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Rethinking Mennonites’ approach to Israel and Palestine

5.14. 2018 Written By: Lisa Schirch 4,090 Times read

This month, Israel is celebrating the 70th year since its creation, and Palestinians are marking 70 years of the Nakba, the catastrophe of losing their homes and villages. Today, while the United States opened its controversial new embassy in Jerusalem, tens of thousands of Palestinians protested the Nakba along the border fence separating Gaza and Israel. Seven weeks of demonstrations turned into the bloodiest day in Gaza since the 2014 war with Israel as Israeli soldiers killed dozens of Palestinians and wounded more 1,600, according to the Gaza Health Ministry.

Many Israelis and Palestinians are eager for outsiders to demonize the other side. Mainstream media and Christian Zionists often portray Israeli policies as unquestionably noble. News media project images of Palestinians as terrorists and often fail to provide any history to help understand Palestinian grievances.

Mennonites have done important work to support Palestinian rights. Unfortunately, many Mennonites have significant gaps in how they understand Israel, Jews and Judaism. Too often Mennonite advocacy for Palestinian rights carries anti-Semitic tones that portray Israel as simply an abusive colonial power. Portraying Jews as only voluntary colonialists delegitimizes the millions of Jews who came to Israel as refugees fleeing persecution. In most Mennonite churches I have observed, little to nothing is taught on Mennonite roles in the Holocaust and anti-Semitism, how Jews understand Israel, or on Judaism or Jesus as a Jewish rabbi.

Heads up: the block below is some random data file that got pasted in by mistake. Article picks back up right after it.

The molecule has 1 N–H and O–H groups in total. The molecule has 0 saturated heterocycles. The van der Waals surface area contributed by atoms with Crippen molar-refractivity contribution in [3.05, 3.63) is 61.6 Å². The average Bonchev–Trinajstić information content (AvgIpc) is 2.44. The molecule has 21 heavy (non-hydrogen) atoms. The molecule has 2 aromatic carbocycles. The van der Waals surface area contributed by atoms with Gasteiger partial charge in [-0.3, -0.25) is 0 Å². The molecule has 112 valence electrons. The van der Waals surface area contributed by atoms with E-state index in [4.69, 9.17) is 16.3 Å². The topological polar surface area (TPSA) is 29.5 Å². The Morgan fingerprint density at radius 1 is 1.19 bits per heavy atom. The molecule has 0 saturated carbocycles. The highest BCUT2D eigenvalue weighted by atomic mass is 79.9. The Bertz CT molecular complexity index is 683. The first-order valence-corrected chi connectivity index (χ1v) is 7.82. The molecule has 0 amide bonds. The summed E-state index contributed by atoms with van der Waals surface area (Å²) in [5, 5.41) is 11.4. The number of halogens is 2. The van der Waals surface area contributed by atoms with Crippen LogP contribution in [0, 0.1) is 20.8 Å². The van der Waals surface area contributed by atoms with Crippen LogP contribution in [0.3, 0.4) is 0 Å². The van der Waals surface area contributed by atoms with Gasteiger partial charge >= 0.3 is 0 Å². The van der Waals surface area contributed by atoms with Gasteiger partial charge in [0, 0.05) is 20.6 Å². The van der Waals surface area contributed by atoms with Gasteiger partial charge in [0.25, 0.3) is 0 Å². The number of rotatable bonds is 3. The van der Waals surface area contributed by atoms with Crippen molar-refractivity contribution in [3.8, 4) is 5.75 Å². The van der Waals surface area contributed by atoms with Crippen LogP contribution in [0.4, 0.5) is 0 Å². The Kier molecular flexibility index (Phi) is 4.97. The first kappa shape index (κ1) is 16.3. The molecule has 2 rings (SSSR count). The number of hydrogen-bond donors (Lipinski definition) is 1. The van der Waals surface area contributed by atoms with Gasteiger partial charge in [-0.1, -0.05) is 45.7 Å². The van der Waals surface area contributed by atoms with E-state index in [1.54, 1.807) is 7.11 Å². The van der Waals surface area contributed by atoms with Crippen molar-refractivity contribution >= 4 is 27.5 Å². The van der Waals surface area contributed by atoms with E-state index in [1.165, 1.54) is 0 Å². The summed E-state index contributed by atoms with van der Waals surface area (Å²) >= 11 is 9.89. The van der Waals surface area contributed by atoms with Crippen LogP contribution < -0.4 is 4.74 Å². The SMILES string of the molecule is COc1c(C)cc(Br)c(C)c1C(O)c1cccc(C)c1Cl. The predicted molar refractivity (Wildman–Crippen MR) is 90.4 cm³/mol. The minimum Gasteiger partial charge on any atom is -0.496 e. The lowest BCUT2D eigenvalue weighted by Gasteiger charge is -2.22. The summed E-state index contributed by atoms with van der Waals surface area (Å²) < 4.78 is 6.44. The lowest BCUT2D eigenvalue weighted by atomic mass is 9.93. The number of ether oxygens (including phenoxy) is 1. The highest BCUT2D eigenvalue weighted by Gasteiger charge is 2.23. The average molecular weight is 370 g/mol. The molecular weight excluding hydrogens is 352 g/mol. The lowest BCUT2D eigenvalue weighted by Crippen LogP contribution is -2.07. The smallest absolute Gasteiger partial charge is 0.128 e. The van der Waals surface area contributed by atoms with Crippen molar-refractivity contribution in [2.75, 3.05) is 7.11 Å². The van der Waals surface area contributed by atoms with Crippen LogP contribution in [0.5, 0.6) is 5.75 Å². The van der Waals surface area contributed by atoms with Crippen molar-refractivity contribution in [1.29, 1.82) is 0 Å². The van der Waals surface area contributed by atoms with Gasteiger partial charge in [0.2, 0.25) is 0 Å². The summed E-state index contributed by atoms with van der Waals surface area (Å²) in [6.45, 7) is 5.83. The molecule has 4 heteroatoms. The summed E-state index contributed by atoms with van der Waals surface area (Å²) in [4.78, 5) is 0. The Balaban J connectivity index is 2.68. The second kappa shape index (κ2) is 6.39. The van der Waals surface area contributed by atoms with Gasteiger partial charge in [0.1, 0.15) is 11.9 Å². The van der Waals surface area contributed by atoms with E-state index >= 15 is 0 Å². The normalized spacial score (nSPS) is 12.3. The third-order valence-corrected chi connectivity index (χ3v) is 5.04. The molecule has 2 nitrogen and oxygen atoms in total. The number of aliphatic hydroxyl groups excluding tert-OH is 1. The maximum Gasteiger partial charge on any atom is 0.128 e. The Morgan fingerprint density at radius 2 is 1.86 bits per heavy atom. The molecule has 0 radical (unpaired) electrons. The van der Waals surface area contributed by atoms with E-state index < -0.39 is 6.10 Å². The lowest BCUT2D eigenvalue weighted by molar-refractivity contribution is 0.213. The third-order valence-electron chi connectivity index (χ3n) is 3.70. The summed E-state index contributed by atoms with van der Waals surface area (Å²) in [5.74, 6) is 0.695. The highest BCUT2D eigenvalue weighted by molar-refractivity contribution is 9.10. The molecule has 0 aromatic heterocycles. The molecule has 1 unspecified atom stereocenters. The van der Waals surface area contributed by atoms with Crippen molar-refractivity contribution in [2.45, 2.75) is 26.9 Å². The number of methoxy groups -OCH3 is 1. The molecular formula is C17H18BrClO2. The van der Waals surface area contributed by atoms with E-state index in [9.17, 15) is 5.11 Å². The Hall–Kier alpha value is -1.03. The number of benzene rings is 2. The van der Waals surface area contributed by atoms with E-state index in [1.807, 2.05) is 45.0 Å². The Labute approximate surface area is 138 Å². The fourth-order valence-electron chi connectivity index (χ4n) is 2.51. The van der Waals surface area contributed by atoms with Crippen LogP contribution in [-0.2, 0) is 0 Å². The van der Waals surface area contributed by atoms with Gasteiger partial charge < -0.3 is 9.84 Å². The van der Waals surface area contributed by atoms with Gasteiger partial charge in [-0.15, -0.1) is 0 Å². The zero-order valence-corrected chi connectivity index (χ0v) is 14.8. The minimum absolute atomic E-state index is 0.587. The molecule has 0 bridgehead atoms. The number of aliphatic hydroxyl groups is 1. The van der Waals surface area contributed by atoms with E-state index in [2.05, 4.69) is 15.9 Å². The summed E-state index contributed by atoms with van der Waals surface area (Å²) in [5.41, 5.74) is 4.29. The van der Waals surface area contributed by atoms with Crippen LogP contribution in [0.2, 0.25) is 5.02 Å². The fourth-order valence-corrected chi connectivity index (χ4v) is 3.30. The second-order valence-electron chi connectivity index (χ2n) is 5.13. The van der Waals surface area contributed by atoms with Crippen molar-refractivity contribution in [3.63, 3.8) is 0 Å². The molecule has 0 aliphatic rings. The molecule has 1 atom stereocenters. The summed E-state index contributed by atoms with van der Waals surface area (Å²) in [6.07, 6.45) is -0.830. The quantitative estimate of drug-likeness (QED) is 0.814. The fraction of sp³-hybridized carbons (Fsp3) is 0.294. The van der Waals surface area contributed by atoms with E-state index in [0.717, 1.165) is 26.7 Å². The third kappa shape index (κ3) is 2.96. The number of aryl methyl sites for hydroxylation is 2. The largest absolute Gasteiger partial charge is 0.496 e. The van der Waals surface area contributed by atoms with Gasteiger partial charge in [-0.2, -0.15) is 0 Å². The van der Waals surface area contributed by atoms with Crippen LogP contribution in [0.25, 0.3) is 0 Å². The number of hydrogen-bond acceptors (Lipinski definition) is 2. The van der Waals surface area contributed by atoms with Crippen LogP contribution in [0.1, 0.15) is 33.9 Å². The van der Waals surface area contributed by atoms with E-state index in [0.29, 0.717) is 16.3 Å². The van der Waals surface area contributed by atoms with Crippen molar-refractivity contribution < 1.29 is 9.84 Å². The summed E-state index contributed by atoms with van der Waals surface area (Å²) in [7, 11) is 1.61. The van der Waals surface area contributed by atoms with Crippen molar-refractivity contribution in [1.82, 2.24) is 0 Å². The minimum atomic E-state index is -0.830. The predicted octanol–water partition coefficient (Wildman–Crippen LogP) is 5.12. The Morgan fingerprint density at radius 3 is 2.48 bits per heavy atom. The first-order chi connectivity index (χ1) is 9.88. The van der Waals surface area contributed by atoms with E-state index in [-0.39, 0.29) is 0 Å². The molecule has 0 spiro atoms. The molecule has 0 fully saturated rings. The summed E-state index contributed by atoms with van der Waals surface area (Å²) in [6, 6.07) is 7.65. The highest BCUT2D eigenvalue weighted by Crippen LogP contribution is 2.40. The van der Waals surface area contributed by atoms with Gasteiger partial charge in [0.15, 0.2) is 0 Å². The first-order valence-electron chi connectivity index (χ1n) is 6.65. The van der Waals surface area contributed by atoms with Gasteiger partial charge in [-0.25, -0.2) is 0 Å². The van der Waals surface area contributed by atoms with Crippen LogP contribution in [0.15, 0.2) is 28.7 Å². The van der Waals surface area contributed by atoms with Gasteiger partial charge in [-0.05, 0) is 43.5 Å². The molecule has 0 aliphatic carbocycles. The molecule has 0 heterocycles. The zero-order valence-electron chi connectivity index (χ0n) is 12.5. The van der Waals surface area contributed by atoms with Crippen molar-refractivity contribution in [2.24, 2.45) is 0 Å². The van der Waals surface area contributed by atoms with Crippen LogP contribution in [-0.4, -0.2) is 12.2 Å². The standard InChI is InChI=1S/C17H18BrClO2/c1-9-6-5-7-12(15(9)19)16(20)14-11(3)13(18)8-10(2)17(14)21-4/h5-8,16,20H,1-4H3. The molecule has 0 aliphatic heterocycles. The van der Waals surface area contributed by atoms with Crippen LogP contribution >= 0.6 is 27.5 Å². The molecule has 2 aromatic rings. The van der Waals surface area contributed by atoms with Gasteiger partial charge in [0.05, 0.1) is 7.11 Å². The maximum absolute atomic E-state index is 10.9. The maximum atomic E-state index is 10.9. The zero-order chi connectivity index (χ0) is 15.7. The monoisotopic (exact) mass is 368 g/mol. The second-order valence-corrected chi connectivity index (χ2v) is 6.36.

The 2017 MC USA Resolution on Seeking Peace in Israel and Palestine identified important steps in addressing Mennonite participation in a long history of anti-Semitism and in seeking justice for Palestinians. This more balanced approach recognizes the truth and trauma in both Palestinian and Jewish narratives and writes Mennonites into the story of Israel and Palestine.

Palestinian narratives

May 14 is the 70th anniversary of the Nakba, the catastrophe of Palestinians losing their homes, villages and farms in the 1948 war between Jews and Arabs. For Palestinians, the creation of the state of Israel came at their expense and has led to seven decades of suffering.

For Palestinians, this catastrophe of the loss of land and home continues today. There are more than 50 Palestinian refugee camps scattered throughout the Middle East, where Palestinians continue to live in severe poverty with few rights. Palestinian citizens of Israel face numerous challenges as second-class citizens. The Israeli blockade of the Gaza Strip brings 40 percent unemployment, severe food, water, electricity and healthcare shortages. The Israeli occupation in the West Bank includes regular military seizure of land, bulldozing homes, detention, torture, violence and soldiers blocking travel and other forms humiliation. Palestinians want an end to the occupation, full and equal rights as citizens of Israel, and restitution or the right to return to their homes.

Jewish narratives